As summer strikes Greenland, there is an increase in the suicide rates in the region, and now scientist have blamed the insomnia caused by incessant daylight for this trend.
The new research, led by Karin Sparring Bjorksten of the Karolinska Institutet in Sweden, studied the seasonal variation of suicides in all of Greenland from 1968-2002.
And it was found that there was a concentration of suicides in the summer months, and that the seasonal effect was specifically more in the North of the country - an area where the sun doesn't set between the end of April and the end of August.
Bjorksten said: "In terms of seasonal light variation, Greenland is the most extreme human habitat. Greenland also has one of the highest suicide rates in the world. We found that suicides were almost exclusively violent and increased during periods of constant day. In the north of the country, 82 percent of the suicides occurred during the daylight months (including astronomical twilight)."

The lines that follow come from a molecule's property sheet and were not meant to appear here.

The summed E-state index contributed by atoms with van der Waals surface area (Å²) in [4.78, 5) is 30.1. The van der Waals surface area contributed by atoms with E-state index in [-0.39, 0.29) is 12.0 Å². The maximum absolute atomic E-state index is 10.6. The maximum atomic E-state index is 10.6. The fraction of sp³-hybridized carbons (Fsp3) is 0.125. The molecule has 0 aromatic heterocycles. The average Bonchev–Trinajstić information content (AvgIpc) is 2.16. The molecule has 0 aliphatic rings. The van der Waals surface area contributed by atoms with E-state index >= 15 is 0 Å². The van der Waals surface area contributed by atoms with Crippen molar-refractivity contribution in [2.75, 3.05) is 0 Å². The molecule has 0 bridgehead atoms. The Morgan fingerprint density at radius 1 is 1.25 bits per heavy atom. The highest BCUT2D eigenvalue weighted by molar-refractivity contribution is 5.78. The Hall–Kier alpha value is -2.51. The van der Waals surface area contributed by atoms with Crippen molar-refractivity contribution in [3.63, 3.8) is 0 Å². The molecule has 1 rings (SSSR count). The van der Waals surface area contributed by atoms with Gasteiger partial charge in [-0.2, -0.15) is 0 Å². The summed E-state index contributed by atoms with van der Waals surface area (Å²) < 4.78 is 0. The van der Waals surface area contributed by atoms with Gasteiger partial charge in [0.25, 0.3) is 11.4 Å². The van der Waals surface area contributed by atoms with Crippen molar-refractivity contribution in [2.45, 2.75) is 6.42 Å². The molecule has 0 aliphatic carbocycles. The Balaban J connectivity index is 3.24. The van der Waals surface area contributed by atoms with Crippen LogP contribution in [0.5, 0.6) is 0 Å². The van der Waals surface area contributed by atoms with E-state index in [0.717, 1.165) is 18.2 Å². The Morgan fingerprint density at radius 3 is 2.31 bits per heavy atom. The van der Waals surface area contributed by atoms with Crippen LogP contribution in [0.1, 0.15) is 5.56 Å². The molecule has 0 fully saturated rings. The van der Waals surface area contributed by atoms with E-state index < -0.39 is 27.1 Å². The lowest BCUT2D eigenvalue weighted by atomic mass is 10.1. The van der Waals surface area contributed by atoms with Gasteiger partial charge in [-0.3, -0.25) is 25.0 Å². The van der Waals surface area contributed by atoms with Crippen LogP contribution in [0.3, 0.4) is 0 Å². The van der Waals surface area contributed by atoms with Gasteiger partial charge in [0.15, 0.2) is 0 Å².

The researchers found that most suicides occurred in young men, and that 95 percent of suicides were caused by using violent methods, such as shooting, hanging and jumping.
However, the researchers found no seasonal variation in alcohol consumption.
The authors speculated that light-generated imbalances in turnover of the neurotransmitter serotonin could lead to increased impulsiveness, which, in combination with lack of sleep, could explain the increased suicide rates in the summer.
"People living at high latitudes need extreme flexibility in light adaptation. During the long periods of constant light, it is crucial to keep some circadian rhythm to get enough sleep and sustain mental health. A weak serotonin system may cause difficulties in adaptation," said the authors.
Bjorksten concluded: "Light is just one of many factors in the complex tragedy of suicide, but this study shows that there is a possible relationship between the two."
The study has been published in the open access journal BMC Psychiatry.